Community-based adult ESL programs pursue English-only language-in-education policies. The problem with this practice is teachers use the dominant language to aid struggling students but exclude the underrepresented language group students in the process, inhibiting them from having an active voice in the classroom, thereby creating a hierarchal language structure among the dominant and underrepresented language group students. The question remained as to whether the hierarchal language structure diminished the social equity and sense of belonging of the underrepresented language group students. To answer the three research questions, the qualitative case study explored how an English-only policy influenced social exclusion or connectedness, how the policy impacted students’ active voice, and whether an English-only policy created a hierarchal language structure. To establish boundaries, a concentric theoretical framework on social exclusion or connectedness emerged for analyzing the underrepresented language group students’ position, cultural capital, and willingness to communicate. Through purposeful sampling, four teachers and four students were surveyed, interviewed, and observed. Using NVivo, a qualitative analysis software, searches for high-frequency words and phrases helped identify significant themes. Detailed descriptions from interviews helped gain an understanding from the participants’ perspective into the level of social exclusion or connectedness and its impact on the students’ active voice in discussions. The findings suggest the underrepresented language group students’ sense of purpose and need influenced the social connectedness. Students expected to speak and have their teachers speak only English. The teachers articulated the benefits of shared experiences and feelings of security if others spoke their language, but the students expressed no such concern. The teachers recognized personality determined students’ confidence level, yet students who did not share a home language also lacked English skills, which reflected upon their active voice. Four recommendations developed: teachers should use only English, administrators should place students more accurately, administrators should provide professional development training, and teachers should explore a more socially equitable learning environment. Future research could include examining a student’s sense of identity, using a translanguaging approach, the impact of motivation on the active voice, and the effect an ESL student’s potential has on achieving the new language.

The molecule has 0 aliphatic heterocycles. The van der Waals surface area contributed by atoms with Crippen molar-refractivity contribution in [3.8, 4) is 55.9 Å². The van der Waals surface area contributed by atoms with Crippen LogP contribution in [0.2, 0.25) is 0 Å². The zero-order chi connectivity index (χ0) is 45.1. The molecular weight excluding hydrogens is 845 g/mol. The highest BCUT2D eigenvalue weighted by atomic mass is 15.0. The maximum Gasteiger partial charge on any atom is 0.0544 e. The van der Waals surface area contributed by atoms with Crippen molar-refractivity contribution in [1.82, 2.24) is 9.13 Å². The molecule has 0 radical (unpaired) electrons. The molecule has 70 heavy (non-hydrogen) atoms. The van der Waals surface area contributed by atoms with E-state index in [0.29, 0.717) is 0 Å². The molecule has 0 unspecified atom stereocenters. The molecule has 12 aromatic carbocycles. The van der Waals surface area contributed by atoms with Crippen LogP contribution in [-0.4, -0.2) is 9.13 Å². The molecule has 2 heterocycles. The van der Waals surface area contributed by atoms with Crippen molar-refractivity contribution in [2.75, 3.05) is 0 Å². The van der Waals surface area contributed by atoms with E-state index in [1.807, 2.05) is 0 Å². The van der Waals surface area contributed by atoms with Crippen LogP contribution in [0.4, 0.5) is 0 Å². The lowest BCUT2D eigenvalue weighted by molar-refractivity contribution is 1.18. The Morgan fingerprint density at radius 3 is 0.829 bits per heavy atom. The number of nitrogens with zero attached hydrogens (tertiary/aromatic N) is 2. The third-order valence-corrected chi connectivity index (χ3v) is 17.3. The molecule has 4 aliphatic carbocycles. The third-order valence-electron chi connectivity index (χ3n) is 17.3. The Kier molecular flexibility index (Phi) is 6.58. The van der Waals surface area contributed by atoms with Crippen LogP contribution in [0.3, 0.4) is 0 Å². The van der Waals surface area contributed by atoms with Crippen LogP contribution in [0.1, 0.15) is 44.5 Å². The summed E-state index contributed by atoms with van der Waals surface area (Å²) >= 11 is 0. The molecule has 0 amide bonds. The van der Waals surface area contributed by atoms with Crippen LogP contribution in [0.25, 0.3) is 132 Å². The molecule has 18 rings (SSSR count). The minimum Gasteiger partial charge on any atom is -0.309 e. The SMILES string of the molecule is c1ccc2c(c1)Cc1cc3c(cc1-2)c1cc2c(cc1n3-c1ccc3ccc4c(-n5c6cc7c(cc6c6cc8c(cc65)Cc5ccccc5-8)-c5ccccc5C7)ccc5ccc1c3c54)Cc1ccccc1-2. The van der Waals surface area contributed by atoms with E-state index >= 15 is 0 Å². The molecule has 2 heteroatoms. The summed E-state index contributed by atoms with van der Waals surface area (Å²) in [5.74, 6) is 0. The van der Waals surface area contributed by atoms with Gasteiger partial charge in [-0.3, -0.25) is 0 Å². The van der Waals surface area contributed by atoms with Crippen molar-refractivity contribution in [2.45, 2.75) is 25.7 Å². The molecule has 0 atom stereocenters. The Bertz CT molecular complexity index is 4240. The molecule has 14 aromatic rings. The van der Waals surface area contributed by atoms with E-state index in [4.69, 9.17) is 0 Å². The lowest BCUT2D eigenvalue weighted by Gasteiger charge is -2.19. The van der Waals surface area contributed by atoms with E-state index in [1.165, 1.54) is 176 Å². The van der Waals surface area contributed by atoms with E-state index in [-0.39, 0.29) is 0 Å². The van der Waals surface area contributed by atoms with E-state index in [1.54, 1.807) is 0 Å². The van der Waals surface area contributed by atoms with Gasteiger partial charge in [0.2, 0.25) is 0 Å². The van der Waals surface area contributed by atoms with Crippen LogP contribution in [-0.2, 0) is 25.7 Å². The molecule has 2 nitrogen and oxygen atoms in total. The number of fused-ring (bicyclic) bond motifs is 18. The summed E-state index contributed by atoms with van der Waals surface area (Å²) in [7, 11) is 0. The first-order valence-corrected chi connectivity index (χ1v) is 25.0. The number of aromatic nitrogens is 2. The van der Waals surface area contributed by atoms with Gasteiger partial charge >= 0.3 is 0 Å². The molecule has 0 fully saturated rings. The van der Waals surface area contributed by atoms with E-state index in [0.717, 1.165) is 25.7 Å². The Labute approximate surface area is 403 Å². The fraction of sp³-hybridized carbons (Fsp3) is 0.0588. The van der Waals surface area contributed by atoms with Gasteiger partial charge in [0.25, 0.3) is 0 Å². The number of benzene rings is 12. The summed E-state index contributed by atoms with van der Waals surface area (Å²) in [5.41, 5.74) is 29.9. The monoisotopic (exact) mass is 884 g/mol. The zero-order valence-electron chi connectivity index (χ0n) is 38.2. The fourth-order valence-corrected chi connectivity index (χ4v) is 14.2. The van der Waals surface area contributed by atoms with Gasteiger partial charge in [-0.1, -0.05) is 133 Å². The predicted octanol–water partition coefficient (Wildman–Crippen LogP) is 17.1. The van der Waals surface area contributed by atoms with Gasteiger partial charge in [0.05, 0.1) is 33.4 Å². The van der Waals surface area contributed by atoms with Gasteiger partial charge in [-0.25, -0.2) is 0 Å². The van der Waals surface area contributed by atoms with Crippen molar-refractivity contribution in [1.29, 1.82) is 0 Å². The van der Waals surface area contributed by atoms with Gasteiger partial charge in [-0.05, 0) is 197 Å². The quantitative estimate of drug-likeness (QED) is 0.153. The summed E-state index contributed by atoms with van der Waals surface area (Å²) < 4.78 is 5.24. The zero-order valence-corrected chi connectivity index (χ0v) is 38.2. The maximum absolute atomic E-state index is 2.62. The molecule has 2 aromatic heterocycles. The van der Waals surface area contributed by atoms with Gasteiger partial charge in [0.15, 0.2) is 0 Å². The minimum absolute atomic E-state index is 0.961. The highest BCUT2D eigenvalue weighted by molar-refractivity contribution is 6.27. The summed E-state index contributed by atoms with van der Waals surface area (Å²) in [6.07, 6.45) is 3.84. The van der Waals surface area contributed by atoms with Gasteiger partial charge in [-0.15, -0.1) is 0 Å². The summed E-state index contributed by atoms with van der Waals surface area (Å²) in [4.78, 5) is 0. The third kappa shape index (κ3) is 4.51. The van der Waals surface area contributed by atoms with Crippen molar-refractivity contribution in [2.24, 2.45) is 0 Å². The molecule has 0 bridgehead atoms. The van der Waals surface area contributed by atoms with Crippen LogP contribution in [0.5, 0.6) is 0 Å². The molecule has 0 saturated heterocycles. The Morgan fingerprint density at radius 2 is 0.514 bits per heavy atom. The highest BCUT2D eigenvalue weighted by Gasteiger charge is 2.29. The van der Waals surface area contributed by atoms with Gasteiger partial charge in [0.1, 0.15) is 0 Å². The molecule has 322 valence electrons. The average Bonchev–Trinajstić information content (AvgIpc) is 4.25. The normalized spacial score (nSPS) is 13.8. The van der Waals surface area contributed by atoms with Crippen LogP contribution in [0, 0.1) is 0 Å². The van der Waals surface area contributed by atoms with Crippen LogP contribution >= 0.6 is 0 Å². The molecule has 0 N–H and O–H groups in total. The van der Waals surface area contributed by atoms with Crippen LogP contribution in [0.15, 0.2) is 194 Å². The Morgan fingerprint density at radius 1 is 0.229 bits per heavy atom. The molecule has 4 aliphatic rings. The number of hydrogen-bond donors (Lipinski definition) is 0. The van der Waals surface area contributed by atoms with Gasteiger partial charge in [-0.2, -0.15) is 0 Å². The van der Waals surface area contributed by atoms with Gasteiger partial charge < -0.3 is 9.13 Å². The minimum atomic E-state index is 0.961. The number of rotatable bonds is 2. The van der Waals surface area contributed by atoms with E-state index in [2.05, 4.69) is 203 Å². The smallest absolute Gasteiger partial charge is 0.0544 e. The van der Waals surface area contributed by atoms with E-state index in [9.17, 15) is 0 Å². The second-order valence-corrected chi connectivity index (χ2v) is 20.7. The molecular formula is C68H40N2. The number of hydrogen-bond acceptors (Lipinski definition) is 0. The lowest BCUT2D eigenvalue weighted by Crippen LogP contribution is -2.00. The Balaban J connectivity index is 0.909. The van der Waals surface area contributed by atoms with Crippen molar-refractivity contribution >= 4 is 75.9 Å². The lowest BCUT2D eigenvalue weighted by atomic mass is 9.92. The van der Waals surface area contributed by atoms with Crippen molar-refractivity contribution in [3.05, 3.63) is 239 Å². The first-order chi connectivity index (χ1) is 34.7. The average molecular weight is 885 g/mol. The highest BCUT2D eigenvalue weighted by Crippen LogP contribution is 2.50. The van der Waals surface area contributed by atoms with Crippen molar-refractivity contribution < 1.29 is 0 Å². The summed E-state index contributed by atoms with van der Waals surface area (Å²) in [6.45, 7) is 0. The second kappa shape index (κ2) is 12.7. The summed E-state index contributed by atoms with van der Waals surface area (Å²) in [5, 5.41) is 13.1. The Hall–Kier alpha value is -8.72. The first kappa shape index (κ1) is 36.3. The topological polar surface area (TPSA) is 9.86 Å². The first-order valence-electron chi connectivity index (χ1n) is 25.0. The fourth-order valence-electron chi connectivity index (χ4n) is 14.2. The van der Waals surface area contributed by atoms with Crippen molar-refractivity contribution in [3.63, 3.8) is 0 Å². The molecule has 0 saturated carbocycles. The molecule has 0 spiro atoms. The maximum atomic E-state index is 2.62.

|Commitee:||Mazze, Candace, Shriner, Michael|
|Department:||School of Education|
|School Location:||United States -- California|
|Source:||DAI-A 81/2(E), Dissertation Abstracts International|
|Subjects:||English as a Second Language|
|Keywords:||Adult ESL, Cultural capital theory, Positioning theory, Social equity theory, Social exclusion and connectedness, Willingness to communicate theory|
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